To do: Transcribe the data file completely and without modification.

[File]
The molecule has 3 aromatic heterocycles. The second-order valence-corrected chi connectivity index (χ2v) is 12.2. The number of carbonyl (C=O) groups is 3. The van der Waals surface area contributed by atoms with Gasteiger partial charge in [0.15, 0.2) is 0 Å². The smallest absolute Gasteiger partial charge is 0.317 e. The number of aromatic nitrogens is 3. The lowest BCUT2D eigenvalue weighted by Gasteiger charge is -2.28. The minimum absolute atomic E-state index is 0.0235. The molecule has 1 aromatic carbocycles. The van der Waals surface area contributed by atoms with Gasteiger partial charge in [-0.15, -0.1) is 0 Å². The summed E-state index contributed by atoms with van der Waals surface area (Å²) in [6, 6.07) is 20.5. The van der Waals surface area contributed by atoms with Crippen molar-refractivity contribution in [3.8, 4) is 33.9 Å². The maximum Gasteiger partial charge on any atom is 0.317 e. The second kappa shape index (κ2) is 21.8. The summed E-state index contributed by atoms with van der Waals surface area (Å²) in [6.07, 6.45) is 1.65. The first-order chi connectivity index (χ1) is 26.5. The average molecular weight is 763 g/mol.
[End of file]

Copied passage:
The molecule has 3 aromatic heterocycles. The second-order valence-corrected chi connectivity index (χ2v) is 12.2. The number of carbonyl (C=O) groups is 3. The van der Waals surface area contributed by atoms with Gasteiger partial charge in [0.15, 0.2) is 0 Å². The smallest absolute Gasteiger partial charge is 0.317 e. The number of aromatic nitrogens is 3. The lowest BCUT2D eigenvalue weighted by Gasteiger charge is -2.28. The minimum absolute atomic E-state index is 0.0235. The molecule has 1 aromatic carbocycles. The van der Waals surface area contributed by atoms with Gasteiger partial charge in [-0.15, -0.1) is 0 Å². The summed E-state index contributed by atoms with van der Waals surface area (Å²) in [6, 6.07) is 20.5. The van der Waals surface area contributed by atoms with Crippen molar-refractivity contribution in [3.8, 4) is 33.9 Å². The maximum Gasteiger partial charge on any atom is 0.317 e. The second kappa shape index (κ2) is 21.8. The summed E-state index contributed by atoms with van der Waals surface area (Å²) in [6.07, 6.45) is 1.65. The first-order chi connectivity index (χ1) is 26.5. The average molecular weight is 763 g/mol.